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Cancer Study May Help Motorola Suit
The Associated Press
By: Gretchen Parker

In what could bolster an $800 million lawsuit against Motorola and major cell phone carriers, a new study found a possible link between older cell phones and brain tumors.

Although many studies have found no cancer risk from cell phone use, the research published in the latest European Journal of Cancer Prevention said long-term users of analog phones are at least 30 percent more likely than nonusers to develop brain tumors.

Newer digital phones emit less radiation than older analog models of the sort studied. The lawsuit against cell phone manufacturer Motorola was brought by Christopher Newman, a Maryland doctor stricken with brain cancer. A federal judge is expected to decide by month's end whether case should go to trial and if so, whether the study can be used as evidence.

``From our perspective, and from a public health perspective, the court should just be aware of what's out there,'' said Newman's lawyer, John Angelos, whose firm has made millions suing asbestos and tobacco companies.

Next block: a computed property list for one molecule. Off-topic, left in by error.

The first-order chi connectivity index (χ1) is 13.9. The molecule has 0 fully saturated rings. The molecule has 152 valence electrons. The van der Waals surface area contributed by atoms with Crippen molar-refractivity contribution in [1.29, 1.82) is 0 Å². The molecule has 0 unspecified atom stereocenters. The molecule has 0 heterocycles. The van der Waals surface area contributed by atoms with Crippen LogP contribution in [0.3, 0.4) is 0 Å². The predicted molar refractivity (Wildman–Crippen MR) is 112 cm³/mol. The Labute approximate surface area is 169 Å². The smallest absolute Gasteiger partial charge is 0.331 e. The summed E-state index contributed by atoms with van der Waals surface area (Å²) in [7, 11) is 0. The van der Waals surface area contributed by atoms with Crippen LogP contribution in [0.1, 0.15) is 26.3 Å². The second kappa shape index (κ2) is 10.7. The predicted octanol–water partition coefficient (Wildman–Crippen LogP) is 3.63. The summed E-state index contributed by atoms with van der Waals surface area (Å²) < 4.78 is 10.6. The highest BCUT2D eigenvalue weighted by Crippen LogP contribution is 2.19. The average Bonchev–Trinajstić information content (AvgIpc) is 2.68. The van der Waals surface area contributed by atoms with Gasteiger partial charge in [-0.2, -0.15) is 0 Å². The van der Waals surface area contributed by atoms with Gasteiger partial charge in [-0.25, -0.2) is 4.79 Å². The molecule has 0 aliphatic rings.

If the case is allowed to go forward, it could open the door to other major lawsuits against the wireless communication industry. So far, no similar claims have been successful.

Motorola attorneys criticized the methodology of the new report, which was written by Swedish oncologist Dr. Lennart Hardell.

Hardell studied 1,617 patients with brain tumors and compared them with a similar-sized group of people without tumors. He found that patients who used Sweden's Nordic Mobile telephones were 30 percent more likely to have brain tumors, especially on the side of the head that touched the phone most often. Those who used the phones longer than 10 years were 80 percent more likely to develop tumors.

Newman's lawsuit names Motorola, Verizon and other wireless carriers. He claims the analog cell phones he used from 1992 to 1998 caused him to develop a cancerous brain tumor behind his right ear. The tumor was removed, but Newman is blind in one eye, suffers memory loss and slowed speech and can no longer work, his lawyers say.